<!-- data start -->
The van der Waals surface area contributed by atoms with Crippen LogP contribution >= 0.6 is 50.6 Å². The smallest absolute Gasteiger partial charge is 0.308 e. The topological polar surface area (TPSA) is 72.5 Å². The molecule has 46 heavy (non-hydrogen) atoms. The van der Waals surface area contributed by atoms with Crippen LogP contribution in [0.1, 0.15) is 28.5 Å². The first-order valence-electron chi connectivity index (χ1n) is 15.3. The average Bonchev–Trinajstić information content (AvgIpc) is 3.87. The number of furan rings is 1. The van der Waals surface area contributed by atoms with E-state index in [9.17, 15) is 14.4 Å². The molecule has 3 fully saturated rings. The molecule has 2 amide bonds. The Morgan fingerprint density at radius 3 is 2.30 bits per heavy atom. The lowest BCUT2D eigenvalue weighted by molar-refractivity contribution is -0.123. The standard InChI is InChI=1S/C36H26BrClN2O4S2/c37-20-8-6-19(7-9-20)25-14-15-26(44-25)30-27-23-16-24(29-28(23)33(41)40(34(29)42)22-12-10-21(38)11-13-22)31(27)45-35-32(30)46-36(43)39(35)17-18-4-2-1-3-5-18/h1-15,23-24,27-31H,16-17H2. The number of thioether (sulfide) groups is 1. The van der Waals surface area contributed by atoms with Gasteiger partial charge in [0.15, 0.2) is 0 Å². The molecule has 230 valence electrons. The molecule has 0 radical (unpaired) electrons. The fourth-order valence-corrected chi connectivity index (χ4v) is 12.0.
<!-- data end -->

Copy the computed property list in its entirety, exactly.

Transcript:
The van der Waals surface area contributed by atoms with Crippen LogP contribution >= 0.6 is 50.6 Å². The smallest absolute Gasteiger partial charge is 0.308 e. The topological polar surface area (TPSA) is 72.5 Å². The molecule has 46 heavy (non-hydrogen) atoms. The van der Waals surface area contributed by atoms with Crippen LogP contribution in [0.1, 0.15) is 28.5 Å². The first-order valence-electron chi connectivity index (χ1n) is 15.3. The average Bonchev–Trinajstić information content (AvgIpc) is 3.87. The number of furan rings is 1. The van der Waals surface area contributed by atoms with E-state index in [9.17, 15) is 14.4 Å². The molecule has 3 fully saturated rings. The molecule has 2 amide bonds. The Morgan fingerprint density at radius 3 is 2.30 bits per heavy atom. The lowest BCUT2D eigenvalue weighted by molar-refractivity contribution is -0.123. The standard InChI is InChI=1S/C36H26BrClN2O4S2/c37-20-8-6-19(7-9-20)25-14-15-26(44-25)30-27-23-16-24(29-28(23)33(41)40(34(29)42)22-12-10-21(38)11-13-22)31(27)45-35-32(30)46-36(43)39(35)17-18-4-2-1-3-5-18/h1-15,23-24,27-31H,16-17H2. The number of thioether (sulfide) groups is 1. The van der Waals surface area contributed by atoms with Gasteiger partial charge in [0.15, 0.2) is 0 Å². The molecule has 230 valence electrons. The molecule has 0 radical (unpaired) electrons. The fourth-order valence-corrected chi connectivity index (χ4v) is 12.0.